I learned two things from that event. Number one: I really need to buy an umbrella. I don’t know why I don’t own one but I need one. It’s been raining for the past four days and I’m tired of getting wet. Number two: I need to be more flexible. I’ve always prided myself in my time management skills and I still believe that they are essential but I need to make room for unexpected events. Too often I plan down to the minute and I get frustrated when I get thrown off. There is no reason to be so stringent because I end up disappointed and why put myself through that? Life is too short to be so annoyed with myself. 

I’m taking this week off from cooking so I can catch up on posting. I’m actually taking the week off from everything. James is home all week so instead of trying to fit in errands, running, yoga, housework, craft projects, and cooking, I’m filling it with Orphan Black binge watching with my man during the day and fun family time with the girls in the evening. I think it’s much more worthwhile than all the other stuff.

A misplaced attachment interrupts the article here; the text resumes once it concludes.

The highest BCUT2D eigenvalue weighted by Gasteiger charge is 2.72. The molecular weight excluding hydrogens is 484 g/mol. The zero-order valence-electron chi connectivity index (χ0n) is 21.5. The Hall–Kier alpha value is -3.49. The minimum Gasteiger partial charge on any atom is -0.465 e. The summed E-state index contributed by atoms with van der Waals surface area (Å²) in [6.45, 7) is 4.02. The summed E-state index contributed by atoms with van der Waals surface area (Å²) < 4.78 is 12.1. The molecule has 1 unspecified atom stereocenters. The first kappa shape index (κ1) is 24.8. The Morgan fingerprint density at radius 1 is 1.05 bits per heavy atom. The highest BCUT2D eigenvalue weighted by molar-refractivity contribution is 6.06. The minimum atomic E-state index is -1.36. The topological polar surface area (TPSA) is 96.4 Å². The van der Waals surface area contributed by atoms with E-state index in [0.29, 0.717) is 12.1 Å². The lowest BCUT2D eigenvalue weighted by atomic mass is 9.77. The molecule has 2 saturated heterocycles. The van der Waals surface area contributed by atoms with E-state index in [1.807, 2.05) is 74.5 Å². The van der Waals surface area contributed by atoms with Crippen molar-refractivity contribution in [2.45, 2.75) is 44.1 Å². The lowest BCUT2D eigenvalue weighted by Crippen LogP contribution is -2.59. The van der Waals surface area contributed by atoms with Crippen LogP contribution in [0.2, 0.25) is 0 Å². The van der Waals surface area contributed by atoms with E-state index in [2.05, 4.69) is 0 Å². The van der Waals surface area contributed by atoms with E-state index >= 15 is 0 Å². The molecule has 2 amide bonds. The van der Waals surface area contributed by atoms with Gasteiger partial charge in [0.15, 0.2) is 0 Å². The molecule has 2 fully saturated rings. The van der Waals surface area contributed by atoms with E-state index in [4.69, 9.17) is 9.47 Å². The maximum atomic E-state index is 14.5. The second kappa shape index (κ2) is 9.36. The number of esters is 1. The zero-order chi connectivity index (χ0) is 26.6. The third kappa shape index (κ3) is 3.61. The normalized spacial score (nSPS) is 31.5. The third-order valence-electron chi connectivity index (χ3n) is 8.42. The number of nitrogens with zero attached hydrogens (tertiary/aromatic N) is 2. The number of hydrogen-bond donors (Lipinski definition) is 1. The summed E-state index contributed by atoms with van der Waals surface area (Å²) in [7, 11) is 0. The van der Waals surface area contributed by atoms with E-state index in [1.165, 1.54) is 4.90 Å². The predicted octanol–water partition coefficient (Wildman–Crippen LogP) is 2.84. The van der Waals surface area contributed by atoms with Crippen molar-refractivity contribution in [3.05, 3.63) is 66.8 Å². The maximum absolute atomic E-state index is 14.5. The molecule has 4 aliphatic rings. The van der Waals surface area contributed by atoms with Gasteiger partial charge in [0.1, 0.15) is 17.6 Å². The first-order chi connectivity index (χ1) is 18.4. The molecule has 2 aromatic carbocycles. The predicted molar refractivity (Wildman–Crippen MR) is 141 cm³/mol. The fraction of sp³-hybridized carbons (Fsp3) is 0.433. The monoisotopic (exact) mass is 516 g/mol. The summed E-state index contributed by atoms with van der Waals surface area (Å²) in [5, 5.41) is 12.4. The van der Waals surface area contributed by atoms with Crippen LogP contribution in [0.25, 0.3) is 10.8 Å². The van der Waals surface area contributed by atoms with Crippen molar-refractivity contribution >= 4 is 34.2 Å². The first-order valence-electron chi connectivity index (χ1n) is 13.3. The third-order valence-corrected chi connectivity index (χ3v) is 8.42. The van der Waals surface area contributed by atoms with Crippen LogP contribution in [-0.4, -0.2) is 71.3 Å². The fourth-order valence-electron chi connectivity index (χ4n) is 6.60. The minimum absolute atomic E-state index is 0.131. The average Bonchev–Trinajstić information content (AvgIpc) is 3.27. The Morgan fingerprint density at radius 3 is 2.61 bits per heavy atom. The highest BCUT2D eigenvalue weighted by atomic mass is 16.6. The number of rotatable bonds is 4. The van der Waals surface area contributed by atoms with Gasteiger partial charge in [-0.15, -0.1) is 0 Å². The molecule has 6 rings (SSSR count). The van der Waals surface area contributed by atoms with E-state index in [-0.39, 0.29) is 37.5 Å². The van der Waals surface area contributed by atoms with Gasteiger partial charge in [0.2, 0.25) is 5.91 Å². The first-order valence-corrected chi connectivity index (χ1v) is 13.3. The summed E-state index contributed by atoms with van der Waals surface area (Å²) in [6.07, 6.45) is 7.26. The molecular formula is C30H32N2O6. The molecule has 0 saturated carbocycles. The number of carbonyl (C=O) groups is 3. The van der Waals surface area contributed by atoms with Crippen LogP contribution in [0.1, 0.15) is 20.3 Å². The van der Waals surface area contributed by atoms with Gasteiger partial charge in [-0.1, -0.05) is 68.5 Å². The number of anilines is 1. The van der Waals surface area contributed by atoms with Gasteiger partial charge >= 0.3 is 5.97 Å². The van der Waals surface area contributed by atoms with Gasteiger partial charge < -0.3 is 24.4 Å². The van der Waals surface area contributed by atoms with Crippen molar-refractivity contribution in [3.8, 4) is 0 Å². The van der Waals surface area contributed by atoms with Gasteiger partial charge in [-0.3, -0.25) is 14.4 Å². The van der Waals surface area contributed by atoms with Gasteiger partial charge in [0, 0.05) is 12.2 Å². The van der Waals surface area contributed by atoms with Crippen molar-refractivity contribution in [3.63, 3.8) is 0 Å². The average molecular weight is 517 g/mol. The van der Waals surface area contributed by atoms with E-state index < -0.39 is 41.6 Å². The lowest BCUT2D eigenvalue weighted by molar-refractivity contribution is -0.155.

And now for the beef rezala. A rezala is a white spicy curry from Bangladesh. Yes, curries are typically a little spicy anyway but rezalas are spicier because they include whole chilies. They also get their white color from the inclusion of yogurt or milk. Rezalas are similar to kormas in that sense, however, unlike kormas, the meat is not braised. Very slight difference. This beef rezala is different in color from other rezalas due to the spices used but mine didn’t come out as red as I think it should have. My beef released a lot of water so I think that didn’t allow the spices to coat and stick to the meat as well. I was afraid that since it released so much water, it would come out tough but it was surprisingly tender. It also wasn’t as spicy as I expected it to be but that wasn’t bad because it made it more edible for the girls. And yes, both girls ate it. They also ate the bhuna khichuri, which I preferred over the rezala. I’ve said it before and I’ll say it forever, I love rice and beans!